Welcome to the Summer Solstice 2022 issue of Eternal Haunted Summer! Our theme for this issue is other-than-human realms. We are pleased to note that this is our largest issue to date, thanks to the many talented contributors — many of whom are making their EHS debut! — who submitted their poems, short stories, and essays.
So what is an other-than-human realm? What and where are these places that humans are not welcome, not allowed? Or are these places we are changed after having visited? Or perhaps this is a realm we can only visit once we are no longer recognizably human. Or perhaps it is the on place we can be truly ourselves.
Perhaps not surprisingly, many of the contributors to this issue focus on the Fae — both the place and the people. In some of these works, the Fae is/are a space of beauty and danger, a realm where humans must tread carefully, if they dare to venture there at all. In others, it is a place of respite, a refuge from the ugliness of the mundane world. In still other works, “fae” is embodied by a single being, the epitome of otherworldliness. Hannah Zhang makes her debut with the deeply personal “(a fairy)”, while Shayne Keen makes his own debut with the haunting, tragic “Faery Ride.” Kim Whysall-Hammond explores the liminality of Fae and the human mind in her poem, “In shape no bigger than an agate stone,” while Nicole J. LeBoeuf offers a cautionary note to visitors in “On the Limitations of Photographic Evidence in Fairyland.” Elizabeth R. McClellan draws on folklore, mythical archetypes, and Pre-Raphaelite poetry in “Questing Done Right: The Goblin Market,” while Scott J. Couturier offers up the sorrowful “Where My Lover Goes.” Elizabeth Davis mixes horror, fantasy, and classic literature in “Between Dutchman’s Grove and the Iron Hills,” while Annie Cúglas takes us to medieval Ireland in “The Knock” and Rose Strickman finds the Fae in Washington State in “A Midsummer’s Procession.” The connection between the Fae and the natural world is explored in Hayley Arrington’s “Morgan le Fey the Apple Tree,” “Pietà” by Mark A. Fisher, and the eco-science fiction tale “Changeling World” by Jonathon Mast. Finally, in our only essay, Olivia Claire Louise Newman contemplates “The Duality of Light and Dark in Otherworlds as Explored in Clay Franklin Johnson’s ‘My Mélusine Illusion’.”
Other contributors draw inspiration from ancient spiritualities and literature. As is the case with the Fae, some of these places are welcoming to humans, while others strip us of our sense of self and leave … something else. Both Ryan E. Holman and Joe Weintraub take us to the island of Aeaea in “Circe, Part One” and “Circe’s Song,” respectively, while Kelly Jarvis paints a stunning picture of “The Garden of Evening.” Seán Carabini looks to Táin Bó Cúailnge in their EHS debut “Crow Fold,” while Chelsea Arrington draws on Welsh mythology in “The Lament of Arawn’s Queen.”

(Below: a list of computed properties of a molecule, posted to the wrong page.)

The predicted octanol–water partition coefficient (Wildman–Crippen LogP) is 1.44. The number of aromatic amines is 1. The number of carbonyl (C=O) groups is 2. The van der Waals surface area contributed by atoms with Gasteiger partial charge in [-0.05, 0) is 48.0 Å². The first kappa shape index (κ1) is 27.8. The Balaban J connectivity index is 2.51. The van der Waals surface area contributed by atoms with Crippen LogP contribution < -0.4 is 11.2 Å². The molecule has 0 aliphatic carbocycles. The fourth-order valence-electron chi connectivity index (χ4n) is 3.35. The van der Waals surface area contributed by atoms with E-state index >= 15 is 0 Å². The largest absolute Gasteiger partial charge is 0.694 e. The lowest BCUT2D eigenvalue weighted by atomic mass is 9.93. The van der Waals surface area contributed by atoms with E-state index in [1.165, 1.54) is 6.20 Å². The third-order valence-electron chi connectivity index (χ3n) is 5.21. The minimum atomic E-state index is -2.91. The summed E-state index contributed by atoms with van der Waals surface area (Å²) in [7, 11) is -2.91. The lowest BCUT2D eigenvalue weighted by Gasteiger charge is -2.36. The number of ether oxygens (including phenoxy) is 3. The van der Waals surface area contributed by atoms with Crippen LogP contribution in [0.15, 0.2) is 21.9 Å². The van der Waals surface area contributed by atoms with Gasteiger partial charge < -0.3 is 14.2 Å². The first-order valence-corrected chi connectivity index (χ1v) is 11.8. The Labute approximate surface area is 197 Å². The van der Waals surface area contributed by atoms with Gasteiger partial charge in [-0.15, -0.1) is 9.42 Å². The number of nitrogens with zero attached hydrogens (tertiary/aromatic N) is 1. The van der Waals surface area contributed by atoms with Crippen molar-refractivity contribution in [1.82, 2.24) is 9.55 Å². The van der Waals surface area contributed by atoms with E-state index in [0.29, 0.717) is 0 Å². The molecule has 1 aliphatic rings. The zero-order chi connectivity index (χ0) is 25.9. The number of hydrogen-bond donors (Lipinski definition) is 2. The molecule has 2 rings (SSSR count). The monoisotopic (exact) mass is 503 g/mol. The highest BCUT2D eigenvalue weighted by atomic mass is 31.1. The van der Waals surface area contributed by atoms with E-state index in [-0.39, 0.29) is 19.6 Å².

The afterlife, too, however it is conceived, is also explored here. “Devil Dog” by Matthew Roy offers a sympathetic look at that most fearsome of guard dogs and Ngo Binh Anh Khoa proposes “A Tribute to the Ferryman,” while “Styx” by Mariel Herbert delves into the private thoughts (and messages) of the Queen and King of the Underworld themselves. Eve Morton draws on Sumerian beliefs in the humorous and macabre “Travel Tips for the Underworld,” while Maxwell I. Gold returns to EHS with “The Soul Candle of Olam Ha-Ba,” a weird and cosmic take on traditional Jewish beliefs. Andrew Warburton makes his EHS debut with the eco-funereal “Sabrina,” while Gerri Leen turns to Egyptian beliefs in “Ma’at’s Precipice.”
Still other contributors find other-than-human realms in the natural world, far from asphalt roads and concrete and glass buildings. Others look to the depths of the human mind itself, where psyche and myth mix and mingle; or the land of dreams, where the difference between real and imagined blurs into nothingness; or the space sideways of the “real” world, where we are more ourselves than we can ever be here. Or perhaps, this other-than-human realm is the land of asphalt roads and concrete and glass buildings as seen through the eyes of other-than-human creatures. And so we have Holly Lynn Walrath’s debut, “Coyote Eats the City,” Sharon Whitehill’s “Dame Fortune vs Dame Wisdom,” and Lyri Ahnam’s “Forest Heart.” And also Jaden Pierce’s “Phoenix,” Hamad al-Rayes’ fantastical debut “Pilgrimage,” and the meditative “Veiled” by Greta T. Bates. And, finally, the dense, mythic, Gothic poem, “The Hecatean Ides; or, The Dark Spirit of Shelleyan Solitude” by Clay Franklin Johnson.
As always, please feel free to reach out to us via email (firstname.lastname@example.org) or leave a comment. Let our contributors know how much you appreciate their work!
Enjoy the issue, and have a happy and blessed Solstice.